India-Pakistan Peace Talks

Indian Prime Minister Vajpayee and Pakistani President Musharraf shake hands
Indian Prime Minister Atal Behari Vajpayee (L) and Pakistani President Pervez Musharraf shake hands at a meeting on the sidelines of the South Asian Association for Regional Cooperation in Islamabad, Jan. 5, 2004 (Photo: AFP-Getty Images).

Athens Ta Nea (liberal), Jan. 9: The peace process between India and a more important one than anything that has taken place in Afghanistan, Iraq, [or] Palestine....This is not only because 1.2 billion people live in these two countries and the conflict over Kashmir brings the world repeatedly close to nuclear war, but because the beginning of a reconciliation between these lifelong enemies is the start of tremendous economic and geopolitical developments, which may affect the future of the globe for the next decade, or even the next century.
—Anatole Kaletsky

Kathmandu Spotlight (independent weekly), Jan. 9-15: Pakistani President Musharraf’s master diplomacy has, once again, proved its superiority. Despite the initial obduracy of the Indian leadership not to enter into any kind of dialogue with their Pakistani counterparts, wisdom has prevailed....If it is a good augury for the two bigger nations, it must become a matter for great rejoicing for the smaller. But past experiences do not permit us to be carried away by any euphoria.

Beijing China Daily (state-run), Jan. 13: Ever since India’s Vajpayee and Pakistan’s Musharraf met on Jan. 5 in Islamabad, people are pinning hopes on both sides’ desire to put a half-century of enmity behind them and renew peace talks. But easier said than done. The hurdles loom high, and success may be years away.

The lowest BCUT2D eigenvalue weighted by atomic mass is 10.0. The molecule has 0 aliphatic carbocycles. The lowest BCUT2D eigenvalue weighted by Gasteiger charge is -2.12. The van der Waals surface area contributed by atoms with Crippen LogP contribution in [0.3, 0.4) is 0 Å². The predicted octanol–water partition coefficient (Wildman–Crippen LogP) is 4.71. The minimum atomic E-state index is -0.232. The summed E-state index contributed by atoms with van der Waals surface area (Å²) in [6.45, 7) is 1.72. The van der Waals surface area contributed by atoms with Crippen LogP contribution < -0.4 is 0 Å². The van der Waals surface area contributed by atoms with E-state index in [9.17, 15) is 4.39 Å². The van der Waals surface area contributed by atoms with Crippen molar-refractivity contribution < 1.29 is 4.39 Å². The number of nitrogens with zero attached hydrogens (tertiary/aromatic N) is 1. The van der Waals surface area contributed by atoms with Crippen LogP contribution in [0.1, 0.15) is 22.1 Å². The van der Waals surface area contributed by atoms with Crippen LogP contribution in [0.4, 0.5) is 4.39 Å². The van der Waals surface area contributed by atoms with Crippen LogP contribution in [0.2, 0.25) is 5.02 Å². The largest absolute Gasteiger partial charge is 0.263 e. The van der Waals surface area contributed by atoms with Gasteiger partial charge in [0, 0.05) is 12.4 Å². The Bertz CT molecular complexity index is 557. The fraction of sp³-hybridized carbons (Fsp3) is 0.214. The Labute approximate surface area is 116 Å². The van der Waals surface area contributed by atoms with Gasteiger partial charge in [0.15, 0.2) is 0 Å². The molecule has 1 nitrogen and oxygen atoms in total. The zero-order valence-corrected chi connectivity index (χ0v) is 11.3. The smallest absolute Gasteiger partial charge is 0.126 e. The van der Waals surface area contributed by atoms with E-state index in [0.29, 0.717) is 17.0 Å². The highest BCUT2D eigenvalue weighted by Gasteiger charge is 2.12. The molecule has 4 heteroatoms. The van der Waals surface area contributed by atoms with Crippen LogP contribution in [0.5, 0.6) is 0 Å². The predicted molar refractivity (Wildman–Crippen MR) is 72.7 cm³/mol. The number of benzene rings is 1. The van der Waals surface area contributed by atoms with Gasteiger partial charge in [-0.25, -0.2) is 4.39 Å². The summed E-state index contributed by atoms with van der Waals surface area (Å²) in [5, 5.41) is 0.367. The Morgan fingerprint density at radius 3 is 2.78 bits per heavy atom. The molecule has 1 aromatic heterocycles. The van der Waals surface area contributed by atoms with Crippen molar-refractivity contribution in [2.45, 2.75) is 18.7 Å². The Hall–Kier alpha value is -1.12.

Bucharest Nine O’Clock (English-language), Jan. 8: Of course, no one should expect any fast or spectacular developments. There will be a slow headway, possibly with dangerous setbacks. But the important fact is that a risky hot spot—perhaps the most dangerous on the globe, as it involves two nuclear powers with a long tradition of confrontation—will be replaced by a peace-reaching process in the near future.

Kolkata Ananda Bazar Patrika (independent, Bengali-language), Jan 8: Friendship and peaceful coexistence between the two countries are good for the two neighbors. The huge amount acquiring arms and military hardware could be conveniently utilized for the welfare of the people in both countries. It appears that the leaders have belatedly realized that.

Karachi Daily Jang (pro-government), Jan. 7: Now, the leadership of both Pakistan and India will have to realize that peace between the countries is imperative for the betterment of the people of this region, in general, and those of India and Pakistan in particular. They should realize the bitter fact that more than 1.2 billion people are living in pathetic conditions because of the tension between these two countries. Both countries will have to show flexibility in their approach for resolving the disputes between them and will have to part ways with the old rigid and emotional stands.

Tokyo The Asahi Shimbun (center-left), Jan. 9: The history of half a century of disputes between India and Pakistan shows that talks between the two parties alone do not guarantee progress in negotiations on territorial claims. India should accept mediation by the international community. And Pakistan must carry out its promise made in the most recent joint statement not to allow terrorist activities on its soil.